Program

Mellon/ACLS Dissertation Completion Fellowships , ACLS Fellowship Program

Project

The Promise of Aesthetic Education: On Pedagogy, Praxis, and Social Justice

Project

Insurgent Knowledge: The Poetics and Pedagogy of Toni Cade Bambara, June Jordan, Audre Lorde, and Adrienne Rich in the Era of Open Admissions

Department

English

Named Award

Tenure Track Teaching Intensive

The Promise of Aesthetic Education: On Pedagogy, Praxis, and Social Justice

While many of the most important feminist and antiracist poets in the United States had life-changing careers as teachers, their engaged pedagogies have long been overlooked. This dissertation analyzes how aesthetics shaped classroom practices in the late twentieth century and, reciprocally, how educational opportunity programs helped produce some of the most powerful literature of the 1960s and 1970s. Through archival research on the syllabi, lesson plans, and assignments of Audre Lorde, Toni Cade Bambara, June Jordan, and Adrienne Rich, and analysis of their published work, this project argues that these teacher-poets developed pedagogies of collective dissent deeply influenced by their experiences teaching in the nation’s first state-mandated educational opportunity program at the City University of New York.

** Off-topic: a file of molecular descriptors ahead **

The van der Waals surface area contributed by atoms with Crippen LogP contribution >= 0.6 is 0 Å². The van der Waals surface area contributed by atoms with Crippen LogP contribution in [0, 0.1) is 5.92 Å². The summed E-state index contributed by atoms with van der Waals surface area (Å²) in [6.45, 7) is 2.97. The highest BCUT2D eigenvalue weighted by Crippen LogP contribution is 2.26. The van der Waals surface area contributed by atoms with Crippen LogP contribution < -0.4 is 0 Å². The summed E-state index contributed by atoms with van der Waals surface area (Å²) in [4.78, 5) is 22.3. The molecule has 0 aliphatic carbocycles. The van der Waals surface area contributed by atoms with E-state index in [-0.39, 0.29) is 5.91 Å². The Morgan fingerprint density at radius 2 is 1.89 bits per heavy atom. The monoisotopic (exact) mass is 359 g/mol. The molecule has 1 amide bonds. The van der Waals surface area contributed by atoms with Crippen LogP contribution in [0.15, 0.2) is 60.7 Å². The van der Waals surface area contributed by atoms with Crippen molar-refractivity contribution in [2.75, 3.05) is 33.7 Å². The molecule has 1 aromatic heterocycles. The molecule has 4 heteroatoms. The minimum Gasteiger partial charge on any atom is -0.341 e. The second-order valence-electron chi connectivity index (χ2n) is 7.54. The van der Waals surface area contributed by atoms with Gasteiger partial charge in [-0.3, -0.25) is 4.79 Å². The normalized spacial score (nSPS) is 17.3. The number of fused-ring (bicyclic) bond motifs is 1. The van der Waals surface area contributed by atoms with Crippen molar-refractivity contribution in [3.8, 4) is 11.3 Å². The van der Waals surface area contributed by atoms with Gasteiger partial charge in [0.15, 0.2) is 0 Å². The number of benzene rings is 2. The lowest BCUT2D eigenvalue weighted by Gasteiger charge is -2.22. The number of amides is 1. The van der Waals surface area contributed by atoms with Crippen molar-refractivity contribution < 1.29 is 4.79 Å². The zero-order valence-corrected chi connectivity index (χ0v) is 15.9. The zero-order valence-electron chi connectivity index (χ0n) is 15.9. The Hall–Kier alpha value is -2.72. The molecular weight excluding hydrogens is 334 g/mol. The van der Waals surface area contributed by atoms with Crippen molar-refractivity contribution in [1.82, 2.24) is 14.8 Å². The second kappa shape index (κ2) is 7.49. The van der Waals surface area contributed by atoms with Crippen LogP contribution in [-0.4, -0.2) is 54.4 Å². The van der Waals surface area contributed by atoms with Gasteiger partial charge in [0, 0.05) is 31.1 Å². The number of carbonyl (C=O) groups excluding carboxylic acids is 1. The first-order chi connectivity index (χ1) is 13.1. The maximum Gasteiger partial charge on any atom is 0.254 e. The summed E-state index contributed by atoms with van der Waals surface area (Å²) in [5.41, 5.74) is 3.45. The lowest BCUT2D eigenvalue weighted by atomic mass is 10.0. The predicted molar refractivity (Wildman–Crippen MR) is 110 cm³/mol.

Insurgent Knowledge: The Poetics and Pedagogy of Toni Cade Bambara, June Jordan, Audre Lorde, and Adrienne Rich in the Era of Open Admissions

“Insurgent Knowledge” is the first monograph to analyze the classrooms of authors Toni Cade Bambara, June Jordan, Audre Lorde, and Adrienne Rich, all of whom taught at Harlem’s City College in the late 1960s. While these authors are often studied for their writing, their archival syllabi, lesson plans, and assignments reveal that they developed creative methods of teaching students to advocate for social change. At the same time, teaching during this revolutionary moment in educational history inspired what I call “the genres of open admissions” and many insights now associated with intersectional feminism. “Insurgent Knowledge” thus reveals how these renowned authors were also transformative teachers and educational activists, whose experiences in public universities fundamentally altered the course of American literature.